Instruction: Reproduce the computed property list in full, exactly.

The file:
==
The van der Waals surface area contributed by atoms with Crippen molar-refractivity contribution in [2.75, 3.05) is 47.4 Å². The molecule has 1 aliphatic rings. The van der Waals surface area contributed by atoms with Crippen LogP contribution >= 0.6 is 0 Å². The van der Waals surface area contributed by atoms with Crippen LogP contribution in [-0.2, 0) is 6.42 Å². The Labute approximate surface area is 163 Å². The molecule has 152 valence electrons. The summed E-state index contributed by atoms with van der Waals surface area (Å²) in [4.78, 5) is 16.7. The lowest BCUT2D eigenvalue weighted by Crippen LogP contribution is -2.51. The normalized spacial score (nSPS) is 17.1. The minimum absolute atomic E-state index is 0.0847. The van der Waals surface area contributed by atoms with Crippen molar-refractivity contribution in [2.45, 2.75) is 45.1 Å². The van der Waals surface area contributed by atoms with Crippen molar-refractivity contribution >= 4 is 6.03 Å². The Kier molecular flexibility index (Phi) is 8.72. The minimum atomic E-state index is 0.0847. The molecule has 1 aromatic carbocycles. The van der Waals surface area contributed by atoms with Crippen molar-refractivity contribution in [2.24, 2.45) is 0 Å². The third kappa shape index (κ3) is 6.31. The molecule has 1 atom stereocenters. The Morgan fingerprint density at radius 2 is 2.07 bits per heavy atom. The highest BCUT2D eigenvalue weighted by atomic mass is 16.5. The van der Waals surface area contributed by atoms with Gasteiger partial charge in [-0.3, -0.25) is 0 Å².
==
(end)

The van der Waals surface area contributed by atoms with Crippen molar-refractivity contribution in [2.75, 3.05) is 47.4 Å². The molecule has 1 aliphatic rings. The van der Waals surface area contributed by atoms with Crippen LogP contribution >= 0.6 is 0 Å². The van der Waals surface area contributed by atoms with Crippen LogP contribution in [-0.2, 0) is 6.42 Å². The Labute approximate surface area is 163 Å². The molecule has 152 valence electrons. The summed E-state index contributed by atoms with van der Waals surface area (Å²) in [4.78, 5) is 16.7. The lowest BCUT2D eigenvalue weighted by Crippen LogP contribution is -2.51. The normalized spacial score (nSPS) is 17.1. The minimum absolute atomic E-state index is 0.0847. The van der Waals surface area contributed by atoms with Crippen molar-refractivity contribution in [2.45, 2.75) is 45.1 Å². The van der Waals surface area contributed by atoms with Crippen molar-refractivity contribution >= 4 is 6.03 Å². The Kier molecular flexibility index (Phi) is 8.72. The minimum atomic E-state index is 0.0847. The molecule has 1 aromatic carbocycles. The van der Waals surface area contributed by atoms with Crippen molar-refractivity contribution in [2.24, 2.45) is 0 Å². The third kappa shape index (κ3) is 6.31. The molecule has 1 atom stereocenters. The Morgan fingerprint density at radius 2 is 2.07 bits per heavy atom. The highest BCUT2D eigenvalue weighted by atomic mass is 16.5. The van der Waals surface area contributed by atoms with Gasteiger partial charge in [-0.3, -0.25) is 0 Å².